That question sticks in my head.  I read it a few days ago – and it still lingers…..   “Have you allowed something that was intended as transient to become a permanent fixture in your life?  Have you been waiting for a more convenient time to do what you know you should be doing now?”  Ouch.  How many times have I put off what I KNOW I should do?  Or – put off STOPPING what I am doing – to do what I know is right?

The other thing I gleaned is this passage from Habakkuk.   Hab. 3:17-19 (ESV)

Though the fig tree should not blossom,
nor fruit be on the vines,
the produce of the olive fail
and the fields yield no food,
the flock be cut off from the fold
and there be no herd in the stalls,
18 yet I will rejoice in the Lord;
I will take joy in the God of my salvation.
19 God, the Lord, is my strength;
he makes my feet like the deer’s;
he makes me tread on my high places.

Can I, like Habakkuk, say…..  “whatever happens…. YET will I rejoice?”  Why?  Because God is my strength.  He is my provider.  He is my God.  THAT is the mindset that I want to develop – and practice in my own life.  Whatever the circumstances, YET will I rejoice in the Lord.  Oh, may it be today.

P – Father God, thank You for this reminder.  Keep me in Your Word, in Your will, in Your care, and to rest in Your provision.  Help me not to run from my challenges, but to see them as opportunities to develop my trust in You.  Father, may I not look at circumstances, and “sojourn” in lands that are foreign to You.   May I, instead, trust in You as Jehovah Jireh, my Provider.  Yes, Lord, You are my Provider, my Salvation, my God.  Amen.

Notes from Precept Austin:

Ruth is part of the unfolding narrative of how God will carry out His covenant promise to redeem a people who will be His own. The book of Ruth focuses particularly on the details of divine providence in the day to day affairs of ordinary people and how these details play an intimate role in the unfolding of the grand redemptive plan of God. An apropos title of Ruth might be

An Extraordinary God
In the Lives of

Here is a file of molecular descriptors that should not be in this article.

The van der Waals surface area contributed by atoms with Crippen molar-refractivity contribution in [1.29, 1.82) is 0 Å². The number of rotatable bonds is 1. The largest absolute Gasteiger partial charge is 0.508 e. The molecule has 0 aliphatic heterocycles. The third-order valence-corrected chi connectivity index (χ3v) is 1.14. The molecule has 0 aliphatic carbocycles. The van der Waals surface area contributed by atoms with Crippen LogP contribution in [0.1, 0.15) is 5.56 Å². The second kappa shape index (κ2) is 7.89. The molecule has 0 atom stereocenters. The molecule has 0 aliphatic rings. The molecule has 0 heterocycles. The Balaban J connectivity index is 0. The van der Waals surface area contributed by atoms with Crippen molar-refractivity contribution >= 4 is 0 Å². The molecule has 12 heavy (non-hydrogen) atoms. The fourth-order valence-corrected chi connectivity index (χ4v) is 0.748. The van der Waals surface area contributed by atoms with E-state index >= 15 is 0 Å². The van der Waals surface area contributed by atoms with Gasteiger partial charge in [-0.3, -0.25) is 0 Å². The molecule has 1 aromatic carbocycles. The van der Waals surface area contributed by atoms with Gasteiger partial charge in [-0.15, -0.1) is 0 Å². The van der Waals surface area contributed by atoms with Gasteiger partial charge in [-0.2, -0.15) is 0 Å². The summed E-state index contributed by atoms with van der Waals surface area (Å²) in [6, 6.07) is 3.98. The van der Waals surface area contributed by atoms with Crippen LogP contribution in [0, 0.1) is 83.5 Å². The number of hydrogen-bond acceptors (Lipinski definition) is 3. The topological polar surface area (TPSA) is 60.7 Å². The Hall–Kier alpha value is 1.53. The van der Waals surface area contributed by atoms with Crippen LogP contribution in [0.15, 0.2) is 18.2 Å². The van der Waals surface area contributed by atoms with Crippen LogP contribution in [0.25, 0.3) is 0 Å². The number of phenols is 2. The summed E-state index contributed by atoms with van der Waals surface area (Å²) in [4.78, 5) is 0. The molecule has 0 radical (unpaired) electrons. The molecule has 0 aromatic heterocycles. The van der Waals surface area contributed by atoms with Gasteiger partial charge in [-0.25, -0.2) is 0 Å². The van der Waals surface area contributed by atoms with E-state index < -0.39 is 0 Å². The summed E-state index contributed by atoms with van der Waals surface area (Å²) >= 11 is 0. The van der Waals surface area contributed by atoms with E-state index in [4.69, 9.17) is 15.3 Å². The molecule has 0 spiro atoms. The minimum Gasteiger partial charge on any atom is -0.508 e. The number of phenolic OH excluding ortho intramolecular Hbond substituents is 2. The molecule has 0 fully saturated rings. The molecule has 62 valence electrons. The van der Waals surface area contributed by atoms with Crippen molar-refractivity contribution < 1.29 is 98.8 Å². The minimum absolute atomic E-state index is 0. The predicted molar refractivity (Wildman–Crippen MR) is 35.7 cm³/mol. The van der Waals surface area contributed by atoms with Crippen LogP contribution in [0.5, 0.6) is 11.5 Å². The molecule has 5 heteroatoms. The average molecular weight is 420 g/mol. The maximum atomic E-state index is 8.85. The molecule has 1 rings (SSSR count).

Ordinary People

Remember that any choice that takes us away from God (from Bethlehem to Moab so to speak) is a sojourn in the wrong direction. Elimelech’s choice which he made to preserve life, ultimately brought death to himself and his two sons. No matter how desperate the situation, it is always better to face what our sovereign God has allowed and trust His hand of mercy and provision than to run from the circumstances. If you are going through a “famine”, seek to make your choice based on clear direction from God as revealed in His all sufficient Word and prayer supplemented by the counsel from godly men and women.

“There is a way which seems right to a man, but its end is the way of death.” (Pr 14:12)

Austrian psychiatrist Viktor Frankl died on September 2, 1997 at the age of 93. During World War II, Dr. Frankl was imprisoned at Auschwitz, where he was stripped of his identity as a medical doctor and forced to work as a common laborer. His father, mother, brother, and wife died in the concentration camps. All his notes, which represented his life’s work, were destroyed. Yet Frankl emerged from Auschwitz believing that

“everything can be taken from a man but one thing: the last of the human freedoms–to choose one’s attitude in any given set of circumstances.

In Christ Alone –

In Christ alone
My hope is found
He is my life, my strength, my song
This cornerstone , this solid rock
Firm through the fierces, drought and storm
What heights of Love, what depths of Peace,
When fears are stilled, when Strivings cease!
my comforter, my all in all
Here in the love of Christ I stand.

In Christ alone who took on flesh
Fulness of God in helpless babe
This gift of Love and righteousness,
scorned by the ones He came to save,
Till on that cross as jesus died
The wrath of god was satisfied;
For every sin on him was laid
Here in the depth of Christ I live

There in the ground , His body lay,
Light of the world by darkness slain
Then bursting forth in glorious day
Up from the grave he rose again!

And as he stands in victory,
Sin’s curse has lost its grip on me
For I am His and He is mine
Bought with the precious blood of Christ

On Christ the Solid Rock I Stand
All other ground is sinking sand
All other ground is sinking sand

On Christ the Solid Rock I Stand
All other ground is sinking sand
All other ground is sinking sand

No guilt in life, no fear in death
This the pow’r of Christ in me,
From life’s first cry, to final braeth.
Jesus commands my destiny
No pow’r of hell, no scheme of man
Can ever pluck me from His hand
Till he returns or call me home
Here in the pow’r of Christ I’ll stand …..